Indian Dermatology Online Journal

: 2019  |  Volume : 10  |  Issue : 3  |  Page : 319--321

EGFR inhibitors-related panniculitis: A new side effect

Sofia Lopes1, Ana Nogueira1, Joana Pardal2, Filomena Azevedo1,  
1 Department of Dermatology and Venereology, Centro Hospitalar São João EPE, Porto, Portugal
2 Department of Pathology, Centro Hospitalar São João EPE, Porto, Portugal

Correspondence Address:
Sofia Lopes
Alameda Hêrnani Monteiro, Porto - 4200-319


Epidermal growth factor receptor (EGFR) inhibitors are widely used in the treatment of advanced malignancies, and their skin toxicity is frequent and well recognized in the literature. We report the case of a 69-year-old patient with a history of adenocarcinoma of the lung treated with several EGFR inhibitors and the development of skin lesions compatible with panniculitis. The reproducibility of the lesions with different inhibitors reinforces the causal relationship with the drug, representing the first report in the literature of this side effect.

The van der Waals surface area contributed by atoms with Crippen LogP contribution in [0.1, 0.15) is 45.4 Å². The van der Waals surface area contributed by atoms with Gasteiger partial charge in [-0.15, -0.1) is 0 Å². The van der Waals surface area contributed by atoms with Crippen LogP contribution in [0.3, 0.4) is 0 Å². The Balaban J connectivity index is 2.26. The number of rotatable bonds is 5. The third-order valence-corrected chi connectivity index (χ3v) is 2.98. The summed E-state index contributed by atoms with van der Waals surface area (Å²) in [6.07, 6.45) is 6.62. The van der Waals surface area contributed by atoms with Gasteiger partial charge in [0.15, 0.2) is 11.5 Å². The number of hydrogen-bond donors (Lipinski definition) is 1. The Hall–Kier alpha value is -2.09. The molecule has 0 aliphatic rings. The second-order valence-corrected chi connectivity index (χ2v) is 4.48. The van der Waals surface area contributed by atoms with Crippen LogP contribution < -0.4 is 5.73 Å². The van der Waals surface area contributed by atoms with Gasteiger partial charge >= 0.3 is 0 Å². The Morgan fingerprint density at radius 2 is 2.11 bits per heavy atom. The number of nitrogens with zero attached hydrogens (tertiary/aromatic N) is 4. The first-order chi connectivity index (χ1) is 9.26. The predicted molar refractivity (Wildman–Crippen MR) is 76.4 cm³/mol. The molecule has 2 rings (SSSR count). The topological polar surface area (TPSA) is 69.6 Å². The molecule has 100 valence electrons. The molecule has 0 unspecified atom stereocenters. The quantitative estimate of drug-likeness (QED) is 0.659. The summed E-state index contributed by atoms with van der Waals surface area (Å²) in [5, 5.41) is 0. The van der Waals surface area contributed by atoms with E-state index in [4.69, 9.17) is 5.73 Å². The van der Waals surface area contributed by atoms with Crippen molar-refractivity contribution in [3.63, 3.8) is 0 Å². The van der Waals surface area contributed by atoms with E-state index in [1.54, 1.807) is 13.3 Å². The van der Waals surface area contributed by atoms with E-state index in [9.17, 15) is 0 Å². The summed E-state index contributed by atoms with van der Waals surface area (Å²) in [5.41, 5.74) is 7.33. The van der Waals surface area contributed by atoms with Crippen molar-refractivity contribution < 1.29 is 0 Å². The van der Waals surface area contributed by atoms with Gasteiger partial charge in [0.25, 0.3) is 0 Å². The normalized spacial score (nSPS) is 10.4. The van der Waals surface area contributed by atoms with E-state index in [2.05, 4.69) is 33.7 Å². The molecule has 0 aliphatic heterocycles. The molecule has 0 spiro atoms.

How to cite this article:
Lopes S, Nogueira A, Pardal J, Azevedo F. EGFR inhibitors-related panniculitis: A new side effect.Indian Dermatol Online J 2019;10:319-321

How to cite this URL:
Lopes S, Nogueira A, Pardal J, Azevedo F. EGFR inhibitors-related panniculitis: A new side effect. Indian Dermatol Online J [serial online] 2019 [cited 2021 Dec 8 ];10:319-321
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Epidermal growth factor receptor (EGFR) inhibitors have been groundbreaking in the treatment of advanced malignancies.[1],[2],[3] Despite their benefit, skin toxicity is common.[1],[3],[4],[5],[6] Previous studies suggest that the presence and severity of the rash correlates significantly with tumor response to therapy and overall survival, while it is still not proven for other cutaneous manifestations.[1],[2],[4]